A traditional farm safety campaign with tweaks

For the last few years, farm safety has been dominated by arguments over the safety of quad bikes. Squabbles continue in Australia, but that topic is largely over, and many are returning to a broader and more contemporary approach to health and safety in farming.

It looks like WorkSafe Victoria has begun to roll out its farm safety ambassadors with Catherine Velisha on the cover of a recent edition of Stock and Land newspaper and in a Youtube video. This is supported by a full article on page 3 with an additional article in a glossy supplement provided with WorkSafe’s support.

The article is a blend of promotion for Velisha’s farm management training company and media releases from WorkSafe Victoria. The occupational health and safety (OHS) statistics are new but not very different from previous statistics. Middle-aged men continue to be a feature of the fatality statistics, and 58 on-farm deaths happened in 2020, the same as the year before. Quad bikes have been a major factor in those deaths.

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Right information, wrong magazine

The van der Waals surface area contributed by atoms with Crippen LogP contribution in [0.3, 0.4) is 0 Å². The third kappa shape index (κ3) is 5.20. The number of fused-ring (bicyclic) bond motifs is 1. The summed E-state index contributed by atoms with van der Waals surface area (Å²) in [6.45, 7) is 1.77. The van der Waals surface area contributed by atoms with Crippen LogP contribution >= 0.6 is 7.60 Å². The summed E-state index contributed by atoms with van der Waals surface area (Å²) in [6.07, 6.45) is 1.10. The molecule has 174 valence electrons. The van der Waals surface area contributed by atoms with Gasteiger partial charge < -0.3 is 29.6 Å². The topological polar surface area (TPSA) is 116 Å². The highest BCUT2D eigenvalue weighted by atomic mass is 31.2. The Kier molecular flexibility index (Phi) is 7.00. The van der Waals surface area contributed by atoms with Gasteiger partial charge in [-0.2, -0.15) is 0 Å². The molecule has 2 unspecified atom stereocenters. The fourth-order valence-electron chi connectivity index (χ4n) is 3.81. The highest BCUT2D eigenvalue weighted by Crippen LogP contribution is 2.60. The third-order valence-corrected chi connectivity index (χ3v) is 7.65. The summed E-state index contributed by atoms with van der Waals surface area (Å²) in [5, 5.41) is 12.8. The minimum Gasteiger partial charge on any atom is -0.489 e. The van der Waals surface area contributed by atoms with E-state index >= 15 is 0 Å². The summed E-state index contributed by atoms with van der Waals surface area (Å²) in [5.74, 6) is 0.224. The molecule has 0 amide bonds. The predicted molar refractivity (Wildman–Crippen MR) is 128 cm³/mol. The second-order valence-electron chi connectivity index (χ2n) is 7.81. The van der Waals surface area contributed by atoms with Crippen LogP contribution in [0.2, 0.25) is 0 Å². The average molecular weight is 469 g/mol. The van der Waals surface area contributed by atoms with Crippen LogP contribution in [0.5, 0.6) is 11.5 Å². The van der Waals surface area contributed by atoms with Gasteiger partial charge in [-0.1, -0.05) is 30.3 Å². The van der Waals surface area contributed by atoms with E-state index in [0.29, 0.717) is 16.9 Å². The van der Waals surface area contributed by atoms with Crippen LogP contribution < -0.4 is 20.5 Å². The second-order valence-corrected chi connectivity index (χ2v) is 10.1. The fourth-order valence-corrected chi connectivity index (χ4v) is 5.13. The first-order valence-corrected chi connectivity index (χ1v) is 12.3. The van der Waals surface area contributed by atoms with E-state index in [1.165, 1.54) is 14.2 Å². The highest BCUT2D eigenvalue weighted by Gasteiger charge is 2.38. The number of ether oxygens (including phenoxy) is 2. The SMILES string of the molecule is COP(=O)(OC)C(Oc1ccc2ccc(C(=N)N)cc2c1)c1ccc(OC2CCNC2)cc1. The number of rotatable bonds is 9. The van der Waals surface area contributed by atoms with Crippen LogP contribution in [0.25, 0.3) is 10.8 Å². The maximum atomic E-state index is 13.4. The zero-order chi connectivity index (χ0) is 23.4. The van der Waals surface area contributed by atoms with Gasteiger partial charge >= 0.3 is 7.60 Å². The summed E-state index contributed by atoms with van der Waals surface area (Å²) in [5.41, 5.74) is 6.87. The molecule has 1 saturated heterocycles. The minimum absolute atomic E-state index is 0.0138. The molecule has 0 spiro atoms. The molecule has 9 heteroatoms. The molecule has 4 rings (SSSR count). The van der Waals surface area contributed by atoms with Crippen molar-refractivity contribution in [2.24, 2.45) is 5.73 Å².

The OHS Professional magazine for December 2020 contains a very good article about workplace psychological risks and the occupational health and safety (OHS) strategy to prevent mental harm. The only negative is that it is not published in a Human Resources magazine, or one for company directors. The preventative techniques are well known to the OHS profession and based on independent scientific evidence, but it is other managerial disciplines that need to learn the difference between preventing psychological harm and providing symptomatic relief.

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The myth of “correct lifting technique” persists

In 2017 Work Health and Safety Queensland (WHSQ) released this advice about reducing the physical risks associated with manual handling:

“The research evidence shows that providing lifting technique training is not effective in minimising the risk of injury from manual tasks.”

So why is “correct lifting technique” still being included in safety procedures and Safe Work Method Statements (SWMS) three years later?

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Farmers want quad bikes…….

The debate over the safety of quad bikes on farms continues but it is increasingly one-sided. The Australian Competition and Consumer Commission (ACCC) and workplace safety advocates continue to hold the line on the need to install operator protection devices (OPDs) to all quad bikes being sold in Australia. Farmers, often supported by commercial interests, want to keep their quad bikes and as they are, because there are no alternative vehicles that are as versatile as the quad bike.

On July 4 2020, the Western Magazine quoted the CEO of the Federated Chamber of Automotive Industries‘ (FCAI) Tony Weber:

“Evidence suggests in some circumstances CPDs do prevent injuries, other times they create more injuries and that’s not a satisfactory outcome we should address the fundamental problem and that is the way in which humans behave around this machine…”